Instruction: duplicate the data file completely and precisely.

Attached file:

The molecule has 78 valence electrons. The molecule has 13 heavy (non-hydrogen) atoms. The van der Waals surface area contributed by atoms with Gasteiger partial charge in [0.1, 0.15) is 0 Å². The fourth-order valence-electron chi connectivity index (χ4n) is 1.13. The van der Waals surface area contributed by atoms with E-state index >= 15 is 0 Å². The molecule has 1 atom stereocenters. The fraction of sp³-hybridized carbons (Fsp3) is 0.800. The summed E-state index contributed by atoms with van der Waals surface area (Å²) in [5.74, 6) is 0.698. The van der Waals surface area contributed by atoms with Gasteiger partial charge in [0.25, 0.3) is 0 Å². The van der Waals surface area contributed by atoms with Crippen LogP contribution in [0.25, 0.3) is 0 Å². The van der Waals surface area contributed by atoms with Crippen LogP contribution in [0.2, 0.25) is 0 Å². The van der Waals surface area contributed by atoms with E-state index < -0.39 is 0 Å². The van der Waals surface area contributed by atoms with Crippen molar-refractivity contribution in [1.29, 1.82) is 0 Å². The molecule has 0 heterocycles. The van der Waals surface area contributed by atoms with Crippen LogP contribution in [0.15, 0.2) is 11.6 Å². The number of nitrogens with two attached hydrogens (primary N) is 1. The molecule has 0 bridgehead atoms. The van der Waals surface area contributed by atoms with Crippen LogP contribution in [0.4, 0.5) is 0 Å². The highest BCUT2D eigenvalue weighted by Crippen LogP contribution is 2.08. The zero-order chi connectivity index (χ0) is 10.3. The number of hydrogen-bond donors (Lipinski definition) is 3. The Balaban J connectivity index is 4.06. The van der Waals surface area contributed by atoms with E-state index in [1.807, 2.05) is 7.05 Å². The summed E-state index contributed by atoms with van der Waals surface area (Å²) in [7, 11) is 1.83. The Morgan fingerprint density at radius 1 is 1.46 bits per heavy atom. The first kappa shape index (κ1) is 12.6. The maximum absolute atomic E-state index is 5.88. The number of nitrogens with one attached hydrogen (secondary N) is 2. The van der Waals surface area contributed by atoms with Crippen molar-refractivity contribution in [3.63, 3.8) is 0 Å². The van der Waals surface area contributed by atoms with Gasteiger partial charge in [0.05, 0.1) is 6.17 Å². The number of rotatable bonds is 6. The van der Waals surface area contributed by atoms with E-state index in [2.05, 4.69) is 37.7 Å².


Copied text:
The molecule has 78 valence electrons. The molecule has 13 heavy (non-hydrogen) atoms. The van der Waals surface area contributed by atoms with Gasteiger partial charge in [0.1, 0.15) is 0 Å². The fourth-order valence-electron chi connectivity index (χ4n) is 1.13. The van der Waals surface area contributed by atoms with E-state index >= 15 is 0 Å². The molecule has 1 atom stereocenters. The fraction of sp³-hybridized carbons (Fsp3) is 0.800. The summed E-state index contributed by atoms with van der Waals surface area (Å²) in [5.74, 6) is 0.698. The van der Waals surface area contributed by atoms with Gasteiger partial charge in [0.25, 0.3) is 0 Å². The van der Waals surface area contributed by atoms with Crippen LogP contribution in [0.25, 0.3) is 0 Å². The van der Waals surface area contributed by atoms with Crippen LogP contribution in [0.2, 0.25) is 0 Å². The van der Waals surface area contributed by atoms with E-state index < -0.39 is 0 Å². The van der Waals surface area contributed by atoms with Crippen molar-refractivity contribution in [1.29, 1.82) is 0 Å². The molecule has 0 heterocycles. The van der Waals surface area contributed by atoms with Crippen LogP contribution in [0.15, 0.2) is 11.6 Å². The number of nitrogens with two attached hydrogens (primary N) is 1. The molecule has 0 bridgehead atoms. The van der Waals surface area contributed by atoms with Crippen LogP contribution in [0.4, 0.5) is 0 Å². The highest BCUT2D eigenvalue weighted by Crippen LogP contribution is 2.08. The zero-order chi connectivity index (χ0) is 10.3. The number of hydrogen-bond donors (Lipinski definition) is 3. The Balaban J connectivity index is 4.06. The van der Waals surface area contributed by atoms with E-state index in [1.807, 2.05) is 7.05 Å². The summed E-state index contributed by atoms with van der Waals surface area (Å²) in [7, 11) is 1.83. The Morgan fingerprint density at radius 1 is 1.46 bits per heavy atom. The first kappa shape index (κ1) is 12.6. The maximum absolute atomic E-state index is 5.88. The number of nitrogens with one attached hydrogen (secondary N) is 2. The van der Waals surface area contributed by atoms with Crippen molar-refractivity contribution in [3.63, 3.8) is 0 Å². The van der Waals surface area contributed by atoms with Gasteiger partial charge in [0.05, 0.1) is 6.17 Å². The number of rotatable bonds is 6. The van der Waals surface area contributed by atoms with E-state index in [2.05, 4.69) is 37.7 Å².